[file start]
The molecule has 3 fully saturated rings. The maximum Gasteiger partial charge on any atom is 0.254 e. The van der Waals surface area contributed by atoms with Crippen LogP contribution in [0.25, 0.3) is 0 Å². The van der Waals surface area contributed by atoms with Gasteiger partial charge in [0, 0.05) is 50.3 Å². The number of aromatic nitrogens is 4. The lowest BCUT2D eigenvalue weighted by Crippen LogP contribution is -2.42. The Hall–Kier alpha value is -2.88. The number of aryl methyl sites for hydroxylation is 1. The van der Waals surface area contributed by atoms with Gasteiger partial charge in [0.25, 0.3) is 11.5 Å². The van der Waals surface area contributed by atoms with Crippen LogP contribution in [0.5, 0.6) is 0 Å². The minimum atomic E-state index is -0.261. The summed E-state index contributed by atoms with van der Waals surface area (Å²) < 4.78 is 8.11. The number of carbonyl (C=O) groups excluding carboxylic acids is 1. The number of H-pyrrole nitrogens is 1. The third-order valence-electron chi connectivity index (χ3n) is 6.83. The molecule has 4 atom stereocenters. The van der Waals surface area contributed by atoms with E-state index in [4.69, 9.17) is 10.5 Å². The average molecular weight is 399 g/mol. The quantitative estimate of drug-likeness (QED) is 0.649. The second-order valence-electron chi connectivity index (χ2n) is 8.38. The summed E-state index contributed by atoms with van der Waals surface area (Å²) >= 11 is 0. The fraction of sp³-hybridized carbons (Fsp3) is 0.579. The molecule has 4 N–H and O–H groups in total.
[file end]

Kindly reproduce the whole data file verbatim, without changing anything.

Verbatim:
The molecule has 3 fully saturated rings. The maximum Gasteiger partial charge on any atom is 0.254 e. The van der Waals surface area contributed by atoms with Crippen LogP contribution in [0.25, 0.3) is 0 Å². The van der Waals surface area contributed by atoms with Gasteiger partial charge in [0, 0.05) is 50.3 Å². The number of aromatic nitrogens is 4. The lowest BCUT2D eigenvalue weighted by Crippen LogP contribution is -2.42. The Hall–Kier alpha value is -2.88. The number of aryl methyl sites for hydroxylation is 1. The van der Waals surface area contributed by atoms with Gasteiger partial charge in [0.25, 0.3) is 11.5 Å². The van der Waals surface area contributed by atoms with Crippen LogP contribution in [0.5, 0.6) is 0 Å². The minimum atomic E-state index is -0.261. The summed E-state index contributed by atoms with van der Waals surface area (Å²) < 4.78 is 8.11. The number of carbonyl (C=O) groups excluding carboxylic acids is 1. The number of H-pyrrole nitrogens is 1. The third-order valence-electron chi connectivity index (χ3n) is 6.83. The molecule has 4 atom stereocenters. The van der Waals surface area contributed by atoms with E-state index in [4.69, 9.17) is 10.5 Å². The average molecular weight is 399 g/mol. The quantitative estimate of drug-likeness (QED) is 0.649. The second-order valence-electron chi connectivity index (χ2n) is 8.38. The summed E-state index contributed by atoms with van der Waals surface area (Å²) >= 11 is 0. The fraction of sp³-hybridized carbons (Fsp3) is 0.579. The molecule has 4 N–H and O–H groups in total.